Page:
Saint Helena, Empress

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The feast of Saint Helena is August 18th. When I lived at Santa Croce in Gerusalemme in Rome, it was celebrated with all due solemnity. Evelyn Waugh has a marvelous novel entitled Helena, based on her life. It is well worth reading.

A Relic of the True Cross

Our monastery is privileged to possess and venerate a little fragment of the True Cross. It is a direct link with Saint Helena who unearthed the wood of the Cross in Jerusalem in about the year 326. It is also a link with the Basilica of Santa Croce in Gerusalemme in Rome from which fragments of the wood of the True Cross have been dispensed to Catholics the world over for centuries. It is, above all, a sign of the saving love of Our Lord Jesus Christ who, “lifted up from the earth, draws all men to himself” (Jn 12:32). This is the wood before which the Church sings on Good Friday, “Behold the wood of the Cross, on which hung the Saviour of the world.”

Most of the fragments of the True Cross that we venerate in our churches derive from the Wood of the Cross kept in Rome since the early fourth century. When one sees, as I have, the faith of pilgrims coming from all over the world to venerate the Wood of the Cross at the Basilica of Santa Croce in Gerusalemme, when one witnesses their tears and hears their prayers before the relics of the Passion and Cross, there is no doubt that we are in the presence of a great and holy sign, the pledge of a life-giving mystery.

Saint Ambrose Speaks

Saint Helena, the mother of the Emperor Constantine, was already an old woman when she set out for Jerusalem intent on excavating the holy places of Christ’s Passion. Saint Ambrose relates Saint Helena’s discovery of the true Cross;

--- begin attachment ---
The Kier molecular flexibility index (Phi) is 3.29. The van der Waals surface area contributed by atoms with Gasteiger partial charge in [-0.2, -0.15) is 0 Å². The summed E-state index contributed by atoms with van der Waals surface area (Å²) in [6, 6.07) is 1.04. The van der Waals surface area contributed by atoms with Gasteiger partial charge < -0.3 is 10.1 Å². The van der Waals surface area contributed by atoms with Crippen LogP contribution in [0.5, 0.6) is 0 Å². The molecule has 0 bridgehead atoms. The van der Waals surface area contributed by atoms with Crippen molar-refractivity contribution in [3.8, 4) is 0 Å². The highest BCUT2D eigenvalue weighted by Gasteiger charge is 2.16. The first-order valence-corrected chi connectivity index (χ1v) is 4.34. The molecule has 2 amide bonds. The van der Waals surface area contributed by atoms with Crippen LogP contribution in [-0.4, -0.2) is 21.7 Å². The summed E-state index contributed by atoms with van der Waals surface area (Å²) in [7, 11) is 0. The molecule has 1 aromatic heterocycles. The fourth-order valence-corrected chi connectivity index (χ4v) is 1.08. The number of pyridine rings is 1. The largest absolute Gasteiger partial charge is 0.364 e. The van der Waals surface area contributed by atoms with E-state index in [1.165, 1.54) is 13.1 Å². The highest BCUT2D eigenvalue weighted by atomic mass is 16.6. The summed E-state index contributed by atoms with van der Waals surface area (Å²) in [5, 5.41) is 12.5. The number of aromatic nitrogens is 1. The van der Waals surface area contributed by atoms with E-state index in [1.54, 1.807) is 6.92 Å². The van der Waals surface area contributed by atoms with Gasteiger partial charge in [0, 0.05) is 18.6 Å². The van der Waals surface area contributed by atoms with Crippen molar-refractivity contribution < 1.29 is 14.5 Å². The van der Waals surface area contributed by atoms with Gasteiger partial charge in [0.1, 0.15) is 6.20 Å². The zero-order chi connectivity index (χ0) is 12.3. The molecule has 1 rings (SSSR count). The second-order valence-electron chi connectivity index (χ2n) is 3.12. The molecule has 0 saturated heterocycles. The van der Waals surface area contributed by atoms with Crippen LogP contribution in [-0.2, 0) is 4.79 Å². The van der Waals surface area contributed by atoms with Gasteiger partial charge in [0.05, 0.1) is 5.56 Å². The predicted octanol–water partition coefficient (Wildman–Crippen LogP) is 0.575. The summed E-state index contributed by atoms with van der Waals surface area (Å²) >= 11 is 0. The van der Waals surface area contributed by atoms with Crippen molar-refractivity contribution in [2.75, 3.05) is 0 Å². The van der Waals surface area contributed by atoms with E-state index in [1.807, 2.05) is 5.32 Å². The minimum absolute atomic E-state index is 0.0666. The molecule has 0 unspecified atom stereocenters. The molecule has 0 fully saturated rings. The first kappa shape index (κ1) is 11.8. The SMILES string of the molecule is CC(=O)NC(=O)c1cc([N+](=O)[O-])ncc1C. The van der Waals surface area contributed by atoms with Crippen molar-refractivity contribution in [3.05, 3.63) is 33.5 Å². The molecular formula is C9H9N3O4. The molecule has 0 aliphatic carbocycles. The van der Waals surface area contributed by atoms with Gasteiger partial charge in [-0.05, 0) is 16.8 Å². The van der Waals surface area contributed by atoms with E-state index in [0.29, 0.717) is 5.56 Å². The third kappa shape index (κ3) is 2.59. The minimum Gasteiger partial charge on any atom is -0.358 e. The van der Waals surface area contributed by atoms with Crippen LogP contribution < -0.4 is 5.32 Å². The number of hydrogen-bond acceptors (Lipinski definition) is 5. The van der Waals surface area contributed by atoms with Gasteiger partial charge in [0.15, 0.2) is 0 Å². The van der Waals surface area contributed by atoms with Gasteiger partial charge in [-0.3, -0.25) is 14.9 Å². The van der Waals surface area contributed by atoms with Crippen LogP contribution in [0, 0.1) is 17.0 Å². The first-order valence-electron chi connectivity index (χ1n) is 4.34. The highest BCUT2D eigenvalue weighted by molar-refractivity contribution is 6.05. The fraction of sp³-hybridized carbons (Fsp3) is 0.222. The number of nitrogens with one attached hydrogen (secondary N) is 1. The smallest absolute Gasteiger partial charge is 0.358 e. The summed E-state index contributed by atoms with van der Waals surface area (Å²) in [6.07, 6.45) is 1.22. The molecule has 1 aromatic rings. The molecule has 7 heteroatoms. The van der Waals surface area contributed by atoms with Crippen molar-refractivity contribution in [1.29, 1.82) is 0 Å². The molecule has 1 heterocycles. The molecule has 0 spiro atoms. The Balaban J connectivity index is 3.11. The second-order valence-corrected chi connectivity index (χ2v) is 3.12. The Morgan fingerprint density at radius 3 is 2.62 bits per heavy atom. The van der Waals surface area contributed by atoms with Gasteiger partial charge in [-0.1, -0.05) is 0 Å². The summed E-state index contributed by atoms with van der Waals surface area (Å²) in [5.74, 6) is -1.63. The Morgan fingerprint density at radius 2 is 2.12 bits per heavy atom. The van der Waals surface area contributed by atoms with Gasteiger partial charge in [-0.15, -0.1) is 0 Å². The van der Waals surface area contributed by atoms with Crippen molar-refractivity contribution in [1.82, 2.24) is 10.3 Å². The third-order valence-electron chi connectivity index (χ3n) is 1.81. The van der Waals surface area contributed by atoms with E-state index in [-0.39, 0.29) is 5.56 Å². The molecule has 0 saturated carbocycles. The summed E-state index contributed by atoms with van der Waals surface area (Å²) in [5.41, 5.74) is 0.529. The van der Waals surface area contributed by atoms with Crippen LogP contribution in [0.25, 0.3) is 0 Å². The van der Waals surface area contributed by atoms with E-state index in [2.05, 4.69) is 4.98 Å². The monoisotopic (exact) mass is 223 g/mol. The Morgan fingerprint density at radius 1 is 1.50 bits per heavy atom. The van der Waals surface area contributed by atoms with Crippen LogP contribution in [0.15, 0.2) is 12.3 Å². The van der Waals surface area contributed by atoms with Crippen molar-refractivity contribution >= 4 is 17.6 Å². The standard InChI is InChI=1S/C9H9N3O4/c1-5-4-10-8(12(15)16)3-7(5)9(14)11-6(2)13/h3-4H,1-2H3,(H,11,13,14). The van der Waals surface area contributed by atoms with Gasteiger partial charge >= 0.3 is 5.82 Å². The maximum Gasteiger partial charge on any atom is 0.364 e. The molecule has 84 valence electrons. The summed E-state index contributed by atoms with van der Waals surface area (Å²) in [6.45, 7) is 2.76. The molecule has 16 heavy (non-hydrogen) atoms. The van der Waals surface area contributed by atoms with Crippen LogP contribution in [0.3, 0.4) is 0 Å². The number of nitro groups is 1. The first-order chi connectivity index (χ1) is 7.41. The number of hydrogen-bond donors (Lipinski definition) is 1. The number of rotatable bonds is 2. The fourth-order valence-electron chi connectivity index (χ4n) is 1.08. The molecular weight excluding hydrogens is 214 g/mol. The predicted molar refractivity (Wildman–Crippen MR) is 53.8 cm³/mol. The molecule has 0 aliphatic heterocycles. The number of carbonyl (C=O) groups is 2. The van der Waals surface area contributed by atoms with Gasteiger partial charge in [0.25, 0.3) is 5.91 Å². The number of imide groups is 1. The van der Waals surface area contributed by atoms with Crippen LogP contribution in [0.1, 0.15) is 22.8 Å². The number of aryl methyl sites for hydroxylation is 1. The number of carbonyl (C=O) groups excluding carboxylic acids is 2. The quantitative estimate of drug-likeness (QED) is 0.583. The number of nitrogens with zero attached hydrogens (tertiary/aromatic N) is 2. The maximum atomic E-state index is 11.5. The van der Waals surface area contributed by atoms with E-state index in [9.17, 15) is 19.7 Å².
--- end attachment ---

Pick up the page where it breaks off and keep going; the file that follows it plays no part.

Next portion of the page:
Helena burned with desire to touch the remedy of immortality, but feared to tread on the sacrament of salvation. Joyful in her heart, but fearful in her steps, she knew not what to do; she came nonetheless to the throne of truth. Helena began to visit the holy places and, from the Holy Spirit, had the inspiration to search for the Wood of the Cross. She arrived at Calvary and said, “Behold the place of the battle, where is the victory? I seek the standard of salvation and find it not. I am on the throne and the Cross of the Lord is in the dust? I am in the midst of gold and the triumph of Christ among the ruins? See the devil’s deed; he has buried the sword by which he was brought to nothing. Let the debris be cleared away so that life may appear; let the sword that severed the head of the true Goliath be brought to light; let the earth split open that salvation may shine forth.

The Indomitable Empress

Helena herself supervised the excavations. She found three crosses and the titulus, the tablet bearing the inscription: “Jesus of Nazareth, King of the Jews.” That titulus is preserved today at Santa Croce in Gerusalemme. Immediately she thought that, since Providence had put the wood of the Cross and the titulus in her hands, she could do nothing better than carry them back to Rome, together with a shiphold full of earth from Jerusalem. Once in Rome, Helena directed that the earth from Jerusalem serve as the foundation of a church built on the site of her imperial palace. The present basilica of Santa Croce in Gerusalemme stands on the same site. Parts of the original basilica built by Saint Helena remain to this day.

Cistercians at Santa Croce in Gerusalemme

The basilica was served by the monastic clergy of Rome until the year 1049 when it was given to the Benedictines of Monte Cassino. In 1062 a community of Canons Regular succeeded the Benedictines at Santa Croce. In 1370, Pope Urban V gave the basilica to the Carthusians. In 1561 Santa Croce in Gerusalemme passed to the Cistercians of the Congregation of Saint Bernard who remain there to the present day.